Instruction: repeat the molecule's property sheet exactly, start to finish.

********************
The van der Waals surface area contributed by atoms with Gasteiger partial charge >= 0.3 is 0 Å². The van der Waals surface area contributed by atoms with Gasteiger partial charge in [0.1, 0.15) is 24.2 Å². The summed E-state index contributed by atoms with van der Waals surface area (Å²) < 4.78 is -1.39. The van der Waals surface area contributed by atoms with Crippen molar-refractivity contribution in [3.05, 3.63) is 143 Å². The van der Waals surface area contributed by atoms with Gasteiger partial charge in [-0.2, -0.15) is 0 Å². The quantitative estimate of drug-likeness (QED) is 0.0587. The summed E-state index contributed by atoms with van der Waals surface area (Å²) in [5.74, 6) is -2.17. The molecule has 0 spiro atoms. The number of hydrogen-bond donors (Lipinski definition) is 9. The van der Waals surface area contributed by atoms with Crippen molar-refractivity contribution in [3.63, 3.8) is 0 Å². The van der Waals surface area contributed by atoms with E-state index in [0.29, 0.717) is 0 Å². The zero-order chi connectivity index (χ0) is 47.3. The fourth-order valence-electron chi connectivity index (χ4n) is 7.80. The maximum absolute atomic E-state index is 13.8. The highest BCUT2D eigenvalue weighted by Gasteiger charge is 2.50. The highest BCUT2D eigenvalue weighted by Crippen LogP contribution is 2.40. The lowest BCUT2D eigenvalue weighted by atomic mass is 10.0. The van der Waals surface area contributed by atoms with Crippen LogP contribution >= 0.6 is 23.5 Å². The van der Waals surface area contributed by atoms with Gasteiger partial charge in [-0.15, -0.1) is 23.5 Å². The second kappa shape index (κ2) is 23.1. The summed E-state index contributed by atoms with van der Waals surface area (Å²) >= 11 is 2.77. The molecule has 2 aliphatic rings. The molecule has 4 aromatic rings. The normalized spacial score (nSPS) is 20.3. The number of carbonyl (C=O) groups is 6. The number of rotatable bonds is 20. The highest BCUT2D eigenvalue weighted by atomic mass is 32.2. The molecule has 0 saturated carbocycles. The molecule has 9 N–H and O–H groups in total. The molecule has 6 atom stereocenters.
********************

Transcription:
The van der Waals surface area contributed by atoms with Gasteiger partial charge >= 0.3 is 0 Å². The van der Waals surface area contributed by atoms with Gasteiger partial charge in [0.1, 0.15) is 24.2 Å². The summed E-state index contributed by atoms with van der Waals surface area (Å²) < 4.78 is -1.39. The van der Waals surface area contributed by atoms with Crippen molar-refractivity contribution in [3.05, 3.63) is 143 Å². The van der Waals surface area contributed by atoms with Gasteiger partial charge in [-0.2, -0.15) is 0 Å². The quantitative estimate of drug-likeness (QED) is 0.0587. The summed E-state index contributed by atoms with van der Waals surface area (Å²) in [5.74, 6) is -2.17. The molecule has 0 spiro atoms. The number of hydrogen-bond donors (Lipinski definition) is 9. The van der Waals surface area contributed by atoms with Crippen molar-refractivity contribution in [3.63, 3.8) is 0 Å². The van der Waals surface area contributed by atoms with E-state index in [0.29, 0.717) is 0 Å². The zero-order chi connectivity index (χ0) is 47.3. The fourth-order valence-electron chi connectivity index (χ4n) is 7.80. The maximum absolute atomic E-state index is 13.8. The highest BCUT2D eigenvalue weighted by Gasteiger charge is 2.50. The highest BCUT2D eigenvalue weighted by Crippen LogP contribution is 2.40. The lowest BCUT2D eigenvalue weighted by atomic mass is 10.0. The van der Waals surface area contributed by atoms with Crippen LogP contribution >= 0.6 is 23.5 Å². The van der Waals surface area contributed by atoms with Gasteiger partial charge in [-0.15, -0.1) is 23.5 Å². The second kappa shape index (κ2) is 23.1. The summed E-state index contributed by atoms with van der Waals surface area (Å²) >= 11 is 2.77. The molecule has 2 aliphatic rings. The molecule has 4 aromatic rings. The normalized spacial score (nSPS) is 20.3. The number of carbonyl (C=O) groups is 6. The number of rotatable bonds is 20. The highest BCUT2D eigenvalue weighted by atomic mass is 32.2. The molecule has 0 saturated carbocycles. The molecule has 9 N–H and O–H groups in total. The molecule has 6 atom stereocenters.